Finding friendship in a safe haven: A Pakistani researcher’s experience in China

By Xinhua writer Sudeshna Sarkar, Li Li, Ma Qian –

When Saira Safdar, dressed in her white coat, the universal uniform of researchers in laboratories, poring over her test tubes with frothing chemicals in them, and lifting her head only occasionally to make jottings about her experiment on her notepad, she looks like any other student working on their Ph.D. programs at Beijing’s Beihang University.

But there is something to set her apart from the others. The 28-year-old is a new face of Pakistan. “When I came to China as a Master’s student five years ago and people asked me where I am from, I saw amazement in their eyes when I told them I am from Pakistan,” she told Xinhua. “‘Pakistan!’ they would exclaim. ‘But isn’t that where women have to cover their faces and stay at home?'”


It gives Safdar immense satisfaction to show a new side of Pakistan to the outside world. She comes from a small town in the northwestern administrative province of Khyber Pakhtunkhwa, a relatively underdeveloped tribal area with strong traditions and a conservative mindset.

“I am the first woman from our town to go abroad on this scholarship provided by the Pakistani government in conjunction with a foreign government,” she said. “The fact that I am unmarried, am pursuing higher education and am living in China on my own will show you the change that has been taking place in Pakistan. When I have so much freedom, think of the emancipation women in the bigger cities like Islamabad and Karachi enjoy.”

Safdar also likes to tell them about a compatriot and fellow Ph.D. student at the university who is from Waziristan, a rugged mountainous region in the northwest. “To people outside, it’s ‘the place where suicide bombings happen all the time,'” she said. “So when they see a woman from there doing her higher studies, they realize there is more to Pakistan than hearsay.”

Safdar’s dream is to contribute to this new face of Pakistan and she says her life in China, the neighboring country Pakistanis regard as their all-weather friend, has contributed to sustaining this dream.

“In the beginning, my dream was to be an engineer, a good wife and a good mother,” she said. “So I became an engineer. But then, when I went to the university, I saw other students talking about studying further and going abroad for that. That’s when I started thinking if I had the opportunity, I would also like to do the same. Then I got the scholarship and my life took a new direction.”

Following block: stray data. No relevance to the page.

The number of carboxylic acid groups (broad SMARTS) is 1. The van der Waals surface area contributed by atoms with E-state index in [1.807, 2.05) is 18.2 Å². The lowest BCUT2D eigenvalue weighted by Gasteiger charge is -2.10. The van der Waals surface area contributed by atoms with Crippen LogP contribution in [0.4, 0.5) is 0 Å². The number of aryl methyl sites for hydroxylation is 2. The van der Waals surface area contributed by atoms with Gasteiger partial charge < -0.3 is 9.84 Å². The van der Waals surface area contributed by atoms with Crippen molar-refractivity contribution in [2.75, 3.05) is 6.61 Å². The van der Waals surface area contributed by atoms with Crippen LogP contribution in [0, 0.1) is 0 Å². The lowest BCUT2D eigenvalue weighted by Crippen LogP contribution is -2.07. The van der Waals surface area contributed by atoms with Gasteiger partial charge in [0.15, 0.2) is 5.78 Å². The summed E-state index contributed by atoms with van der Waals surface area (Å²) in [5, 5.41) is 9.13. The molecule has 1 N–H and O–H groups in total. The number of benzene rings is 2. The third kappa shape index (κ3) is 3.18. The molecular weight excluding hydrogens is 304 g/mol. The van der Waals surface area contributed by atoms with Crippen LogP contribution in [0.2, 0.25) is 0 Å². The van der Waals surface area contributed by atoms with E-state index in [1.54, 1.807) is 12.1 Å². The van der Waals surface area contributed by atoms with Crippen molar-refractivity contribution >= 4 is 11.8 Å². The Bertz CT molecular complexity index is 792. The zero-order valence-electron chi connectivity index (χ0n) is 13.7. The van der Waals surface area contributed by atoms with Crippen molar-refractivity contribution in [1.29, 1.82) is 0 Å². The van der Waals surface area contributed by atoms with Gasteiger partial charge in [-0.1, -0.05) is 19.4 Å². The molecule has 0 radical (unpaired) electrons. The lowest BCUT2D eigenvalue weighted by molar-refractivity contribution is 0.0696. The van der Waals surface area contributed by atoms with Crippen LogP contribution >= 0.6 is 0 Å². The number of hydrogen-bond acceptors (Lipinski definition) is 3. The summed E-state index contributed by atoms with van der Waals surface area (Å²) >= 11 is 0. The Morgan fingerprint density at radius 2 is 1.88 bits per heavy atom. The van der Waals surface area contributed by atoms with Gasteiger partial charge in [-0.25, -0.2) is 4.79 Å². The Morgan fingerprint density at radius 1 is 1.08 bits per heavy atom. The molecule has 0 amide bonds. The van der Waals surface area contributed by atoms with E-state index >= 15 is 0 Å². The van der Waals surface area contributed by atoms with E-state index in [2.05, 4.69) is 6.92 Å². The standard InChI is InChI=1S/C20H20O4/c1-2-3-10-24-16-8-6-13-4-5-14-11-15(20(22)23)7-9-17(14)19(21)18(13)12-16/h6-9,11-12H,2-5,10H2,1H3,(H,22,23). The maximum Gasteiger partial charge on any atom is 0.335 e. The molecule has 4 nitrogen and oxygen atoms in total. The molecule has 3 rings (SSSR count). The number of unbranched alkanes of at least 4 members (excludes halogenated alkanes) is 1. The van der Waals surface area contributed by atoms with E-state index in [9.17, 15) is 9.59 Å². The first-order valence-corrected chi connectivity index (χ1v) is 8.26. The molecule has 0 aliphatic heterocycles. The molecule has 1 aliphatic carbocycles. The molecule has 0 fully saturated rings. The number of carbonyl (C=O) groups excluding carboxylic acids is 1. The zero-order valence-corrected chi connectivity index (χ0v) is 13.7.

Safdar says since her country opened doors for her, her new dream is to serve her country. To fulfil her new dream, Safdar now wants to be a teacher. “After I finish my research, I will go back to Pakistan and teach in the university,” she said. “I want to be a good teacher whom students will remember as someone who gave them knowledge and where to find support.”

Her Ph.D. is in material engineering. She is working on magnets used in aircraft turbine engines that have to withstand temperature as high as 500 degrees Celsius. She is devising a protective coating that will protect the magnet from oxidation so that it can be used longer and is thereby more economical.

This work, she says, would not have been possible if she had not come to China. Despite initial trepidations about the language barrier in China, she chose to come here because some of her professors, who had been here before her, encouraged her. They said the laboratory equipment and facilities were very advanced and would further her research.

Also, they told her that it was one of the safest places, especially for women. She found all of it true, especially the safety part. “I can go wherever I want and whenever I want,” she said with assurance.

Looking at China’s development, Safdar has no doubt that within years, China will become “the biggest economic giant and the most powerful country.”

“I can say that I came here and had my education (in) China. I feel proud that I have a relationship with China,” she said. “I have made friends here. When I go back, all the things that I have learned from my lab mates, my teachers, will help me. It will be helpful for my students as well.”

Safdar thinks the trend of students going to different countries for their education is a good way of creating fellowship across borders.

“Our government wants (us) to communicate with other foreign students, so we can exchange ideas, learn about different cultures, develop new ideas,” she said. “When Chinese students interact with foreign students and know each other, it’s good for both.”  Enditem